It’s made from long shreds of dark tissue paper, this image, but to my eye it looks geological, like veins of quartz through contorted strata of rock. I briefly studied geology many years ago and I still like the language; Ordovician, Silurian, Carboniferous, Permian, Triassic, Cretaceous… They are simply names to identify the age of rocks, the periods of geological history, but to my ear they have a kind of poetry to them.

There are a few poets who have used the language; the artist and writer David Jones in ‘The Anathemata’, J.H.Prynne in ‘The White Stones’, or more recently Lavinia Greenlaw –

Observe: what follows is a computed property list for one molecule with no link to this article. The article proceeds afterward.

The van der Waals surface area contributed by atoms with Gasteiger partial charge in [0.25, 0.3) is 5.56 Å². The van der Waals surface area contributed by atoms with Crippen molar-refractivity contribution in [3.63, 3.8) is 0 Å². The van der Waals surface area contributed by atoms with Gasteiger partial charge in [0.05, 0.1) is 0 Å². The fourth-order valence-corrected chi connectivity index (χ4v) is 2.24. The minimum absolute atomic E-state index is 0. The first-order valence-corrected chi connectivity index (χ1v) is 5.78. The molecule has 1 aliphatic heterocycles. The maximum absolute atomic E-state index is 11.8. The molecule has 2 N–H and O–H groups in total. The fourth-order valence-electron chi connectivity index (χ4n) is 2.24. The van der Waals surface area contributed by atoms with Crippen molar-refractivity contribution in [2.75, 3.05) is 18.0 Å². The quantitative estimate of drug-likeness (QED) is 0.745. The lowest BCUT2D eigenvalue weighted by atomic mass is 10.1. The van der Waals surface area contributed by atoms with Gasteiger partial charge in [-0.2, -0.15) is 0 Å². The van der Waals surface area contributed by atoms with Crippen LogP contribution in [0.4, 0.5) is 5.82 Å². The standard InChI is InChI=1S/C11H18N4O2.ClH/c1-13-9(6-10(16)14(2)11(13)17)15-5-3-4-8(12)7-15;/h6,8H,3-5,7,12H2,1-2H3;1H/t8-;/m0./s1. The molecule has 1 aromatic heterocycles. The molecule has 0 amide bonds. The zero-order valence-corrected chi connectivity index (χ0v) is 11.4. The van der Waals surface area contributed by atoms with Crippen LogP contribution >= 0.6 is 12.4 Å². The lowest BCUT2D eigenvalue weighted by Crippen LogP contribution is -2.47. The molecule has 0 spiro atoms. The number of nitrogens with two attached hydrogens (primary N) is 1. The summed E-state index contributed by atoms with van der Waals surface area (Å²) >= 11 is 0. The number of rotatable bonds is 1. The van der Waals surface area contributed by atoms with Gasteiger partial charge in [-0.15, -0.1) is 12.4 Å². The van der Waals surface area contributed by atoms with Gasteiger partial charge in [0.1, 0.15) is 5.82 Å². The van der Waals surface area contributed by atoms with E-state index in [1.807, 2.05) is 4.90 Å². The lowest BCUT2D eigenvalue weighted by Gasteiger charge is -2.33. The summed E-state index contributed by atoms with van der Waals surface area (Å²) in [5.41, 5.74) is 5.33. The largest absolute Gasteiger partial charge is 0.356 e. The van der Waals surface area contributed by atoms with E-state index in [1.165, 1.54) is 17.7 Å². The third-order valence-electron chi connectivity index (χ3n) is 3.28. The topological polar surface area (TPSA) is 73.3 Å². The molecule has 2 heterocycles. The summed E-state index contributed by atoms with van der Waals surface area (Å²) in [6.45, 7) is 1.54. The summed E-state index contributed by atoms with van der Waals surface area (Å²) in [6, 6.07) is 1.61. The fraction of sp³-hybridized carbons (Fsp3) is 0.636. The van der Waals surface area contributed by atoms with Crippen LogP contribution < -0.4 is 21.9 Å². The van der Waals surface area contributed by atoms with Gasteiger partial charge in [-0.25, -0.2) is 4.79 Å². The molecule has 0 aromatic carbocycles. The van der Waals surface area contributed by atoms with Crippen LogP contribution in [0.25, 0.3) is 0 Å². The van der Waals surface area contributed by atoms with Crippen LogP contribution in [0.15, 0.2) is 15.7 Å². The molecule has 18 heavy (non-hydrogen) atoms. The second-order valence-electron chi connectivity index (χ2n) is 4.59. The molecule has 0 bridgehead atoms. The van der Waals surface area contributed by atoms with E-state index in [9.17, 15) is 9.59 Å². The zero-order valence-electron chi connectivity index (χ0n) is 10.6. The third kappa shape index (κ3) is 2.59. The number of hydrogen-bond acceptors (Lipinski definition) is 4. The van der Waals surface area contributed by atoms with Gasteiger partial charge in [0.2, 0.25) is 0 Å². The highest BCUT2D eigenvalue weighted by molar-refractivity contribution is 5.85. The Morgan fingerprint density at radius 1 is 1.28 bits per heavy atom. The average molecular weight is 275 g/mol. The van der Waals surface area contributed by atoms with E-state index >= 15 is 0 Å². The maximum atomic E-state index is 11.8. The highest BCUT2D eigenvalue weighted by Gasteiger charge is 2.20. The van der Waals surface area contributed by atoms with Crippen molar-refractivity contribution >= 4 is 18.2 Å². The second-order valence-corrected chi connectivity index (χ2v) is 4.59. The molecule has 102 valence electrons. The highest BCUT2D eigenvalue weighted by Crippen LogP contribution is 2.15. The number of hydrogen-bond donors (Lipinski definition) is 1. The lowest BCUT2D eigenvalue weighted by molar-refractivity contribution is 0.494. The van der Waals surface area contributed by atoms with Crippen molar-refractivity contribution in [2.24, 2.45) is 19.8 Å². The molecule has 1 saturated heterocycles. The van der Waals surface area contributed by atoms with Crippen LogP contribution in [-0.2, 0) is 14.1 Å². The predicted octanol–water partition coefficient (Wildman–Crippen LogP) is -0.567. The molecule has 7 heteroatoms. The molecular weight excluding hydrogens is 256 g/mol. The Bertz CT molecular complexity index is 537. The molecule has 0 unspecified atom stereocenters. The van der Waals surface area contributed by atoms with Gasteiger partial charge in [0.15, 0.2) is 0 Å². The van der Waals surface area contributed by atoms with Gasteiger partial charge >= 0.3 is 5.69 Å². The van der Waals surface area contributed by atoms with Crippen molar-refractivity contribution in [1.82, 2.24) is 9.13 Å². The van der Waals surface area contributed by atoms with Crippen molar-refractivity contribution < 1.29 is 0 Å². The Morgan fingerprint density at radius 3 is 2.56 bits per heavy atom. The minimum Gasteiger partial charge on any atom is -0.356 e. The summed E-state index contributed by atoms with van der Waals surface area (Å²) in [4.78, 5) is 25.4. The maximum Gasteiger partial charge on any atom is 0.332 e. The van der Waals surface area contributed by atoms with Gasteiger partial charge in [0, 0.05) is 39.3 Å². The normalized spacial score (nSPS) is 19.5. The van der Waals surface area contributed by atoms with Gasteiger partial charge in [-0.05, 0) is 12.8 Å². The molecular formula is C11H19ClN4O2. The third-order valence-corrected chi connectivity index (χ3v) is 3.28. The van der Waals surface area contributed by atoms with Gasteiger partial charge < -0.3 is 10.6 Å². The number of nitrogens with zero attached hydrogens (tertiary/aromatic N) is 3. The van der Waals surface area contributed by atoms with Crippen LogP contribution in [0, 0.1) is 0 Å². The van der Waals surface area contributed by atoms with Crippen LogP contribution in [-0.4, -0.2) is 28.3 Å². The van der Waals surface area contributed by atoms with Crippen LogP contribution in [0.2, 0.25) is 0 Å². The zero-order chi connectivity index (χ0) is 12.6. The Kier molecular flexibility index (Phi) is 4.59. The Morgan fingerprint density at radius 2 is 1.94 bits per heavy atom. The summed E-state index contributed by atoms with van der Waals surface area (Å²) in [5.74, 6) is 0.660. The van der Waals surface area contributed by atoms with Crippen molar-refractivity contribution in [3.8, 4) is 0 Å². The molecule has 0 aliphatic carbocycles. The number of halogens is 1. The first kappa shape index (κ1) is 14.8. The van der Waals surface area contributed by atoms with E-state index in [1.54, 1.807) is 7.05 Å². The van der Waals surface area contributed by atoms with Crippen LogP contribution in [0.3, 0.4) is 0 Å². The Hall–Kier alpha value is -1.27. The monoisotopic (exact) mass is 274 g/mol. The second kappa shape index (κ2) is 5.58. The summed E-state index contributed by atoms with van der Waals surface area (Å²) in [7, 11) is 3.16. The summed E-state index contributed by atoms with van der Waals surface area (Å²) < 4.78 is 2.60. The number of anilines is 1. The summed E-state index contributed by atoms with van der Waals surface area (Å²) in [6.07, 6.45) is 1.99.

‘Here the bedrock is older than life/ on earth. It carries no trace of death,/ no methane or anthracite, nothing to burn./ Fiery capillaries of copper, cobalt, gold’ (from ‘A drink of glass’).

And then there’s the great Scottish poet Hugh MacDiarmid, with his strange combination of the geological and the political;

Red granite and black diorite, with the blue

Of the labradorite crystals gleaming like precious stones

In the light reflected from the snow; and behind them

The eternal lightning of Lenin’s bones.

(The Skeleton of the Future)

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